Taken together, these changes will involve significant process re-engineering, which will represent as big a challenge as the technical challenges. It is also worth noting that it doesn’t stop there.  Enterprises will need to continually revisit their app strategy, app rationalization and app modernization efforts.

Feature testing

The next question you’ll need to address is how to handle new features. We anticipate the number of features and capabilities being added in new releases will continue to climb, a great example being the artificial intelligence and machine learning capabilities being built into Windows 10 version 1803. So, how do you assess features every six months that could make a material difference to the business? Hint: This isn’t simply a technology question.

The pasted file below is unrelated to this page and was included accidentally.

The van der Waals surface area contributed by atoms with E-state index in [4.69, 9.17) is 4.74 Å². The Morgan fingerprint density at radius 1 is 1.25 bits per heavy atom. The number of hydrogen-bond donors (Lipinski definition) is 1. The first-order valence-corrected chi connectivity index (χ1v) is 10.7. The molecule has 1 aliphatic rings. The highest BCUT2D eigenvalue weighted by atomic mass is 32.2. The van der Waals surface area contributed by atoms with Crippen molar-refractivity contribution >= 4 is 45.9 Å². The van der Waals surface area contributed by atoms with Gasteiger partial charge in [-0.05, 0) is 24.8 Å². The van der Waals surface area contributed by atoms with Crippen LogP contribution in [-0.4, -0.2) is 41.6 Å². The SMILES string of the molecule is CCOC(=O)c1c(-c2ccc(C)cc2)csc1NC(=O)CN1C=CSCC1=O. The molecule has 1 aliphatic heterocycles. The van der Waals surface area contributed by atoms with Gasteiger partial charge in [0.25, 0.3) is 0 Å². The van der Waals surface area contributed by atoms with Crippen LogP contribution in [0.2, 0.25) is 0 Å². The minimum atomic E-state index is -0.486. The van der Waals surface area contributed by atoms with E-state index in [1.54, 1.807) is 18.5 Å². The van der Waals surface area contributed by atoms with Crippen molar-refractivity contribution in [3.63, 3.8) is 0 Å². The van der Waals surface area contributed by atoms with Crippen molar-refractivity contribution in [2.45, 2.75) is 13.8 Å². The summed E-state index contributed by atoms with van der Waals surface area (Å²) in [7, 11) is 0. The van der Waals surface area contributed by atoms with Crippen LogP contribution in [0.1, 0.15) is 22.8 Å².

Which features should you adopt? How should those features be configured? What features are mandatory and which are optional?  For optional features — many of which will concern productivity and creativity — what is the security and business impact of not adopting those features?

Change required: Processes need to be in place to assess new Windows features, to make decisions on deploying and configuring features, and communicating how to benefit from those new features.

Managing deployment of Windows 10 versions

The physics of deployment take over when you have moved to the new model of servicing.  For most enterprises there will be several versions of Windows 10 deployed at any time. With the new servicing model, what used to be an occasional “major project” becomes a continuously executed “process.”